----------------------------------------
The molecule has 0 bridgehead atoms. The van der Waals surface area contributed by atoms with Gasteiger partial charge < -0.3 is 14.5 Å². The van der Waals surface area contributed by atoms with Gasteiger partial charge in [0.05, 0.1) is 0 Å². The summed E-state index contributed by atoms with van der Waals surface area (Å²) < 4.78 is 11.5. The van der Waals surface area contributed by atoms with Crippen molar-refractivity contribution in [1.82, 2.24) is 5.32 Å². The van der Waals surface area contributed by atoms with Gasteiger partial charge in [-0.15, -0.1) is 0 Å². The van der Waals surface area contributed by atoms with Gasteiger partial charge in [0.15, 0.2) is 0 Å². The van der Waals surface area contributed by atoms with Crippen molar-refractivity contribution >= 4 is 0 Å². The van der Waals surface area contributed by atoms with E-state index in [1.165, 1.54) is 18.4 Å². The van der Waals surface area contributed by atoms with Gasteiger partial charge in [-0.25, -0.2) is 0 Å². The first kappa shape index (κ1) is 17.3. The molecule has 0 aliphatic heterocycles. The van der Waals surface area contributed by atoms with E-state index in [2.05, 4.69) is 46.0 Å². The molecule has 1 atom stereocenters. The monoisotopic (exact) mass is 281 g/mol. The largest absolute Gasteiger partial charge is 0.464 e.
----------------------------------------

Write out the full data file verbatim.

The molecule has 0 bridgehead atoms. The van der Waals surface area contributed by atoms with Gasteiger partial charge < -0.3 is 14.5 Å². The van der Waals surface area contributed by atoms with Gasteiger partial charge in [0.05, 0.1) is 0 Å². The summed E-state index contributed by atoms with van der Waals surface area (Å²) < 4.78 is 11.5. The van der Waals surface area contributed by atoms with Crippen molar-refractivity contribution in [1.82, 2.24) is 5.32 Å². The van der Waals surface area contributed by atoms with Gasteiger partial charge in [-0.15, -0.1) is 0 Å². The van der Waals surface area contributed by atoms with Gasteiger partial charge in [0.15, 0.2) is 0 Å². The van der Waals surface area contributed by atoms with Crippen molar-refractivity contribution >= 4 is 0 Å². The van der Waals surface area contributed by atoms with E-state index in [1.165, 1.54) is 18.4 Å². The van der Waals surface area contributed by atoms with Gasteiger partial charge in [-0.25, -0.2) is 0 Å². The first kappa shape index (κ1) is 17.3. The molecule has 0 aliphatic heterocycles. The van der Waals surface area contributed by atoms with E-state index in [2.05, 4.69) is 46.0 Å². The molecule has 1 atom stereocenters. The monoisotopic (exact) mass is 281 g/mol. The largest absolute Gasteiger partial charge is 0.464 e.